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20th Sunday in Ordinary Time

Sunday, August 14, 2016 - 12:00pm

Fr. Paul's Homily

I wonder what the troops were told when they were about to enter the Normandy Invasion during World War II.  Were they told of the artillery and machine gun fire that would confront them on the beach?  Did they understand the risk involved and did they realize that many of them would not make it through the day alive?

Sometimes when we are entering into a very difficult situation, we are given a reality check!  This is what Jesus is doing in today’s Gospel and I’d like to explore this with you today.  He is speaking difficult words about division and suffering and we need to hear him.

This is not my favorite gospel!  We hear Jesus say, “Do you think I have come to establish peace on the earth?  No, I tell you, but rather division.”  How do we reconcile this statement with the many statements of Jesus about peace?  His most frequent greeting after the resurrection was, “Peace be with you.”  When he walked on the water and the disciples were filled with fright, he said, “Do not be afraid…it is I.”  It seems that Jesus wants to fill us with peace, and yet we hear in the Gospel that he comes for division, and not peace.  How can we understand this?

Sometimes the gift of peace is not always welcomed.  Jesus wanted to move people away from selfishness, anger, hatefulness.  He strongly challenged people who had an attitude of superiority and looked down on others.  Jesus’ most common call was toward forgiveness and love, even of our enemies.  This is not an easy message, both to hear and accept.  When we are hurt or offended, we first want to retaliate.  Our human reaction is to cause pain to the person (or country) that caused pain to us.

But this is not the message of Jesus who repeatedly calls his follows to a higher road of mercy and forgiveness.  I remember when 9/11 occurred…the attacks on the World Trade Center buildings in New York when close to 3,000 were killed.  Terrorists had hijacked several airplanes and intentionally flew them into these two towers and also the Pentagon.  Most of us will remember that day, knowing exactly where we were when we heard.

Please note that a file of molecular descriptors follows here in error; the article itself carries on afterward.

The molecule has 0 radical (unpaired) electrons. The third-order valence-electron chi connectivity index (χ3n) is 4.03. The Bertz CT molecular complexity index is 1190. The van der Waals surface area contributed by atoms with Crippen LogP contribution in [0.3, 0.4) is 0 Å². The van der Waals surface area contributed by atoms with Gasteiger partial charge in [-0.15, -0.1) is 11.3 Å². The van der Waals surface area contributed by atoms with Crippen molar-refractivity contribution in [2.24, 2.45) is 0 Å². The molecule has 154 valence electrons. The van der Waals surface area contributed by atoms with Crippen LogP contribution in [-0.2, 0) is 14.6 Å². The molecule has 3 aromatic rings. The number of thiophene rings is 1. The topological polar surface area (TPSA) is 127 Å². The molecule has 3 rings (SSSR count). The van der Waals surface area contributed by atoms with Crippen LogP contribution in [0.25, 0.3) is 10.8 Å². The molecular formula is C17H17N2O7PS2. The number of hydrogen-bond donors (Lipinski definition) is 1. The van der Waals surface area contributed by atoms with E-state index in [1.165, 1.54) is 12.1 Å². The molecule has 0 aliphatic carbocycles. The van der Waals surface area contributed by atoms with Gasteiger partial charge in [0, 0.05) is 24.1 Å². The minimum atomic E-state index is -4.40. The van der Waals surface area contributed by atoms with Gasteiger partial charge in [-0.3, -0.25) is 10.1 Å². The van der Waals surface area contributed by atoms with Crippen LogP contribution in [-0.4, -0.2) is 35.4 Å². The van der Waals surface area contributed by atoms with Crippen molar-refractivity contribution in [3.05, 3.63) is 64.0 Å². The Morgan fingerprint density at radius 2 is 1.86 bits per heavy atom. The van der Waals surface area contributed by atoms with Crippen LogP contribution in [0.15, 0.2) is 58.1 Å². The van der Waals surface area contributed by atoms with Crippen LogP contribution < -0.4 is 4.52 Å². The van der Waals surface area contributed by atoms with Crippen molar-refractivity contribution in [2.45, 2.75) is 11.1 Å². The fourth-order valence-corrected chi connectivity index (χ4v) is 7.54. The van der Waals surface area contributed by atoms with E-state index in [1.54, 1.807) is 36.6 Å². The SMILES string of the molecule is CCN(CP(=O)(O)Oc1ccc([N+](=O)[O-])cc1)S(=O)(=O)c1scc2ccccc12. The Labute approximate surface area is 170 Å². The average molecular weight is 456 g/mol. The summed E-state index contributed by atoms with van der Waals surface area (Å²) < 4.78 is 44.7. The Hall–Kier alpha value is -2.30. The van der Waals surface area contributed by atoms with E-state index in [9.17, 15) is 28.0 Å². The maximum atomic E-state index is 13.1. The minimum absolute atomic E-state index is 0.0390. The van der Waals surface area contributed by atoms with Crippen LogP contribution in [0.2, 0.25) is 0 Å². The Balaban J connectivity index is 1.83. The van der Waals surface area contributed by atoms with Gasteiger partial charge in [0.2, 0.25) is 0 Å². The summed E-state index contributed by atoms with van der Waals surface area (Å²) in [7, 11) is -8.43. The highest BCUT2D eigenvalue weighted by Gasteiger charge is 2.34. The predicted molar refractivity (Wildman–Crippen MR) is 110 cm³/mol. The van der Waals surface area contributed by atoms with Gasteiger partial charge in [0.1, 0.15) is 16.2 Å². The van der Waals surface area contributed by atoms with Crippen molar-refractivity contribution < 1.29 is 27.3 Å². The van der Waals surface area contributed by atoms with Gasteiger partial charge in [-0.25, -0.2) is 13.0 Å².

The following day after 9/11 my parish had a prayer service and the place was packed.  While I do not remember specifically what I said, a parishioner recently reminded me that I had asked the people to pray for the terrorist who had done the crime!  This person told me how much that affected her and how it caught her off guard!  She was filled with sorrow, shock and anger, but she was not ready to pray  for the perpetrators of the crime!

In those weeks that followed, if I had suggested such prayer in some gatherings, I would have been shouted down and perhaps declared to be un-American!  Some people were suggesting that we go over and just carpet bomb the country…a reaction founded upon pain and retaliation.  Would Jesus message have been popular during those weeks?  I doubt it.

Jesus says, “Love your enemy, do good to those who persecute you.”  Can we begin to see how the message of Jesus might cause division and strife?  If we really speak the message of Jesus, then in some circles we will cause tension and perhaps division.  And yes, there might be division within the family itself so that father is divided against son, and son against father.  When we chose to live out of an attitude of anger, vengeance and superiority, we do not want to hear the words of Jesus, “Love your enemies.”